Sam Holstein

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How Your Obsession With Being Right Keeps You From Being Happy

I used to think about the world in terms of “true” and “false.” When people made statements, such as “God exists” and “You shouldn’t have an affair with someone who’s already married,” I had a strong reflexive emotional reaction based on whether I considered the statement true or not.

This sounds immature when you lay it out that way, but at an emotional level, that’s how most of us proceed through life. That’s probably how you proceed through life.

  • When our spouse doesn’t do any chores for the third week in a row, we feel angry because he should be helping us.
  • When our boss mismanages our workload and then blames us for our team’s poor outcomes, we feel angry because he should be taking responsibility.

We have strong emotional reactions based on whether we think the world should be the way it is.

Interestingly, scientists — people whose job it is to discover new true things — don’t assess their theories in this way. They assume they’ve never found “the truth,” per se, and instead ask themselves a different question: “How much explanatory power does this theory have?”

Newtonian mechanics, formalized in 1687, is not “true” because it fails to explain Mercury’s perihelion precession. But it was still a foundational scientific mathematical framework for 229 years until Einstein published his framework for general relativity in 1916.

In reality, no theoretical framework is ultimately “true” or “false” in the conventional sense. Theories either accurately predict phenomena such that we can use them to make dependable predictions, or they do not dependably predict anything.

In scientific inquiry, theories are useful or not useful, not true or false.

We can adopt this perspective in our personal lives. We all carry around a bucketload of beliefs about the world, things our parents taught us and our friends joke about and our television shows subconsciously reinforce every time we collapse on the couch at the end of a long day. We can stop thinking of these beliefs as “true” or “false” and start thinking of them as “helpful” or “unhelpful.”

An example from my personal life: In the past, when conflict arose in my romantic relationships, I always got wrapped up in who was right or wrong. I felt the appropriate thing to do was to bring all the evidence to bear, review our agreements and boundaries, and then we would both be on the same page one way or another.

In my mind, this was a good approach. It involved no insults or criticism, no judgment of people for what they want, and brought us to a consensus (theoretically).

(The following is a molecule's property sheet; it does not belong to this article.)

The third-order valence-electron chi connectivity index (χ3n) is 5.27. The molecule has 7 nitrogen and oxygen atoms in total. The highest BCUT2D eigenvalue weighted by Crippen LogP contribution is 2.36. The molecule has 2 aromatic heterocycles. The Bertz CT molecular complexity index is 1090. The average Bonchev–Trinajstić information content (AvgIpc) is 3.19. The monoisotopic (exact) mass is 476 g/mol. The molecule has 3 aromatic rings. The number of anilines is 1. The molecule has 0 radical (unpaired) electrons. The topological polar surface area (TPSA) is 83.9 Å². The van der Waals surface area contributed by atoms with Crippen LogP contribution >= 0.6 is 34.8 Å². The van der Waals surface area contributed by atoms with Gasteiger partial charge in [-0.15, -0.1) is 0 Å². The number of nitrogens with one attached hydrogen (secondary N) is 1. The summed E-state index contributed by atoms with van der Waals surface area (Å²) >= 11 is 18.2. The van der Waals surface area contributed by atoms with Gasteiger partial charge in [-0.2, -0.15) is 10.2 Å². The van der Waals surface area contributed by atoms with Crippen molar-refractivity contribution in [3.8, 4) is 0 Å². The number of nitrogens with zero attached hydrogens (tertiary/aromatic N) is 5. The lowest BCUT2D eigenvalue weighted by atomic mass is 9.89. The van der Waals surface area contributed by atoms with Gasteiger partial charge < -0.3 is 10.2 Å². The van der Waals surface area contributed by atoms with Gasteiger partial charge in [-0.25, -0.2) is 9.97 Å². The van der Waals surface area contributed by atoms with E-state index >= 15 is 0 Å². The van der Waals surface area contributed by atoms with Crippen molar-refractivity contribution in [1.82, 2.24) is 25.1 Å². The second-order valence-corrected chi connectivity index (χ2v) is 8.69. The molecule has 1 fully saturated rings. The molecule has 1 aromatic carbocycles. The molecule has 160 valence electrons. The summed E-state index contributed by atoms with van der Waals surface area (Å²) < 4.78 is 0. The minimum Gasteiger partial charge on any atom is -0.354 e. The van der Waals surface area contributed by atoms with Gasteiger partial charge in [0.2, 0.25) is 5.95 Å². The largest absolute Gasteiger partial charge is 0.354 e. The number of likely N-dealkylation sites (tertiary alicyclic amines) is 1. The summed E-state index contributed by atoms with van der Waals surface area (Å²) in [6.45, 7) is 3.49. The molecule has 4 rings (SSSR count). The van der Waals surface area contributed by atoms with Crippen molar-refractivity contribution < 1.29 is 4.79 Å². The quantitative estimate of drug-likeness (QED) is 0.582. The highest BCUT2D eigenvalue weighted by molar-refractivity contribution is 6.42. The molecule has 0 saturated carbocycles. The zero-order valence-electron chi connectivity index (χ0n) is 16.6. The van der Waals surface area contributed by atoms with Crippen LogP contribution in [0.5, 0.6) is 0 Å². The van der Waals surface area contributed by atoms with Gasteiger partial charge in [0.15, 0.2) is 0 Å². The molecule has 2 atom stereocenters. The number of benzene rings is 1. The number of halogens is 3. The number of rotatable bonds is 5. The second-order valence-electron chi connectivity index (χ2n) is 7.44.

Despite the supposed advantages of this approach, it did not work. My relationships in my early twenties were extremely high-conflict. For reasons I simply could not comprehend at the time, this approach made them more likely to dig into their irrational or unfair positions, not less. (I’ve since learned people I argued with felt like they were being litigated).

The quality of my relationships started turning around when I adopted an entirely new approach: instead of thinking in terms of right or wrong, I started thinking in terms of goals and helpful & unhelpful approaches. My relationships transformed. Now I pay attention to my loved ones the way scientists pay attention to natural phenomena. I observe which actions of mine lead to a happy outcome for us, and when I find something that works, I double down.

This approach is also excellent for first-time entrepreneurs. People who start their own businesses often have heads stuffed full of ideas of what running a business “should” be like, everything from how their customers should talk to them to what kind of offices they should have. These preconceived ideas sink new startups as often as any operational failure. If you learn to observe your customers and your bottom line with the careful eye of a natural scientist in the field, you are much more likely to find success in the marketplace.

Coming back to the boss who mismanages your workload. If you let go of what should be and you accept what is, you free yourself up to observe your boss with a scientist’s eye. You may find that if you talk to him in a particular way, or email him in a particular manner, he manages the team much more effectively, and you get your desired outcome without a you-versus-me conflict.

More happiness and less suffering. What’s not to like?